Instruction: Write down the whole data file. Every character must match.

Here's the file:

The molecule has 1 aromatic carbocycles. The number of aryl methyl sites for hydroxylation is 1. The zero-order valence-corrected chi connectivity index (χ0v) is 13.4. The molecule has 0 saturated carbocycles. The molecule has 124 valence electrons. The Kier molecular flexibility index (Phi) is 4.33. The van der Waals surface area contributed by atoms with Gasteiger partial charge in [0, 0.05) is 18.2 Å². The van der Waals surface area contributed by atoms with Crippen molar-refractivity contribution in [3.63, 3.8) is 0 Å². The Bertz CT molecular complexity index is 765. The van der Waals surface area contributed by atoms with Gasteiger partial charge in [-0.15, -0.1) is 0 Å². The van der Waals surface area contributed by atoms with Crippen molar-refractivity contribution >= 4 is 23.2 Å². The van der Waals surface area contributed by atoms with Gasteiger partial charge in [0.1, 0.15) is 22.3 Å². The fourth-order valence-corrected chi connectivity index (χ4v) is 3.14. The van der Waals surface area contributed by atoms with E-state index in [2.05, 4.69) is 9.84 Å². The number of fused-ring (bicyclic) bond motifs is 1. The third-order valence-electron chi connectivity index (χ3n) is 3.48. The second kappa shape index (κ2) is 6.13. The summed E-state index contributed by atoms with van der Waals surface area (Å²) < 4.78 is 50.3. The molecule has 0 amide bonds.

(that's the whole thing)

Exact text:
The molecule has 1 aromatic carbocycles. The number of aryl methyl sites for hydroxylation is 1. The zero-order valence-corrected chi connectivity index (χ0v) is 13.4. The molecule has 0 saturated carbocycles. The molecule has 124 valence electrons. The Kier molecular flexibility index (Phi) is 4.33. The van der Waals surface area contributed by atoms with Gasteiger partial charge in [0, 0.05) is 18.2 Å². The van der Waals surface area contributed by atoms with Crippen molar-refractivity contribution in [3.63, 3.8) is 0 Å². The Bertz CT molecular complexity index is 765. The van der Waals surface area contributed by atoms with Gasteiger partial charge in [-0.15, -0.1) is 0 Å². The van der Waals surface area contributed by atoms with Crippen molar-refractivity contribution >= 4 is 23.2 Å². The van der Waals surface area contributed by atoms with Gasteiger partial charge in [0.1, 0.15) is 22.3 Å². The fourth-order valence-corrected chi connectivity index (χ4v) is 3.14. The van der Waals surface area contributed by atoms with E-state index in [2.05, 4.69) is 9.84 Å². The number of fused-ring (bicyclic) bond motifs is 1. The third-order valence-electron chi connectivity index (χ3n) is 3.48. The second kappa shape index (κ2) is 6.13. The summed E-state index contributed by atoms with van der Waals surface area (Å²) < 4.78 is 50.3. The molecule has 0 amide bonds.